County chair says 'state reps think we're stupid'
Marion County Commission Chairman Dan Holub has had it with area state legislators after a question-and-answer session Saturday at the community center in Marion.
Holub was critical of the responses given by Representative John Barker and State Senator Richard Wilborn to various issues raised, including the budget shortfall that has Kansas hundreds of millions of dollars in debt.
“It’s not going to get fixed because they don’t want to fix it; that’s what I got out of it,” Holub said. “They’re happy with it as is.”
Holub and several citizens of Marion County, including Marion City Administrator Roger Holter and USD 408 Superintendent Lee Leiker, raised a multitude of issues and concerns, from the concealed carry law passed recently to school funding to the Keystone Pipeline.
Holub said the budget shortfall that is causing cuts in many areas is putting pressure on local governments to raise taxes. Holub said income tax exemptions for businesses that collect pass-through profits are costing the state millions, though legislators refuse to blame the current shortfall on said exemptions.
“They don’t even know if they’re working,” Holub said. “If it’s all working, why are we having the budget crisis?”
As far as solving the budget crisis, Holub said Rep. Barker told him “if you know how to do it, let me know.”
Holub said he wasn’t optimistic, that positive steps would be taken to fix the issues raised at the meeting.
“I was upset when I walked out of there,” he said. “They keep acting like this. They’re taking us for granted. They think we’re stupid.”
Others that attended the meeting, like Holter, were impressed with the legislators’ willingness to come hear the concerns of constituents.
“We feel like we’ve got good representation for Marion County at the state level,” Holter said. “They always have to make tough votes, but these are gentlemen that genuinely reach out to their constituent base before they make a decision.”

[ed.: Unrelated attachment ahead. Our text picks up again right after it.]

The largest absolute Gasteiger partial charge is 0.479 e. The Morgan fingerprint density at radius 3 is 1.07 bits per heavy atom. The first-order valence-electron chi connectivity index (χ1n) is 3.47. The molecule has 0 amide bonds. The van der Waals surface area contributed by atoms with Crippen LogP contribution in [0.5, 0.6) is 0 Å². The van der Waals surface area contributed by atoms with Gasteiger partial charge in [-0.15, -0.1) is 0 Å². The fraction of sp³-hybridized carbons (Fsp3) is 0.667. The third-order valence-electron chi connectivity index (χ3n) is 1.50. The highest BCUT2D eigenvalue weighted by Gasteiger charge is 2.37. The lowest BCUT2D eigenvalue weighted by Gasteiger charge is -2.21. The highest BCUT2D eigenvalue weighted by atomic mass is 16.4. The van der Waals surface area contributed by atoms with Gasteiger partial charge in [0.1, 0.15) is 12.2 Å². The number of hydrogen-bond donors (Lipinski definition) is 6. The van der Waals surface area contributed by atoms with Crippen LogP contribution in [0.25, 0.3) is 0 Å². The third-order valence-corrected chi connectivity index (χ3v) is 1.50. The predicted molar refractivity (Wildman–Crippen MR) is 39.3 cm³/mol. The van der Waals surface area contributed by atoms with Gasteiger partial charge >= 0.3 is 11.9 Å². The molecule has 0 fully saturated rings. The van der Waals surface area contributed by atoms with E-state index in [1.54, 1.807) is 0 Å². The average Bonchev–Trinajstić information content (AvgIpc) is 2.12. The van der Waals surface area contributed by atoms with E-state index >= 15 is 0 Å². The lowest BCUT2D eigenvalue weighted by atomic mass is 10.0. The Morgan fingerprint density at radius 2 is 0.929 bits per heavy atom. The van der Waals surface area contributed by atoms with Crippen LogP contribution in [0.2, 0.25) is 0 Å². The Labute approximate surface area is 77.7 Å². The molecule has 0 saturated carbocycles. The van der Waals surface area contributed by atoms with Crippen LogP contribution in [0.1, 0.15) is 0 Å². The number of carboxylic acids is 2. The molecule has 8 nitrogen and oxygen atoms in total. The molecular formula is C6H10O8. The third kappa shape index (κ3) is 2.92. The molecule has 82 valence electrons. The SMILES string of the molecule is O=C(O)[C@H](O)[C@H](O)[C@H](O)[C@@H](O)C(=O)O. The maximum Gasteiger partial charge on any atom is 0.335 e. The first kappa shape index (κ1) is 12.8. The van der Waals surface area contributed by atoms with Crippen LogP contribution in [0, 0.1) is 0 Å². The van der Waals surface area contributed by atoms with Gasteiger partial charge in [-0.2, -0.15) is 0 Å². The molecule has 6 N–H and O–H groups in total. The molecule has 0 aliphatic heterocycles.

That legislators were there to hear out constituents didn’t lessen Holter’s concerns.
Holter said the consensus of forum participants was that the business exemptions need to be addressed.
“They’re basically costing the state in excess of 600 million dollars a year in tax exemptions that are being offered to out-of-state and, in some cases, out-of-country business owners.”
Holter said a proposal that would increase property tax for farmland by 473 percent isn’t likely to go forward this year.
Margaret Wilson of Marion voiced concerns to the legislators regarding the new conceal-and-carry gun law that was recently signed.
“As a woman and as a mother and as a person that cares for children, I am terrified of the gun ordinance that was passed,” she told legislators. “Guns with no training, no registration, no documentation, in the hands of any Joe off the street terrifies me.”
Marvin Peterson, a former game warden of 31 years, agreed with her.
“As a game warden, 75 percent of the people you deal with are armed,” he said. “I’m not real impressed with everybody being able to strap a gun on and go to town.”
Wilson said that while the legislators were gracious and tried their best to answer questions, it “doesn’t feel like we’re being heard.”
“I wanted some rationalization and I received none,” she said. “I was disappointed.”
Last modified April 1, 2015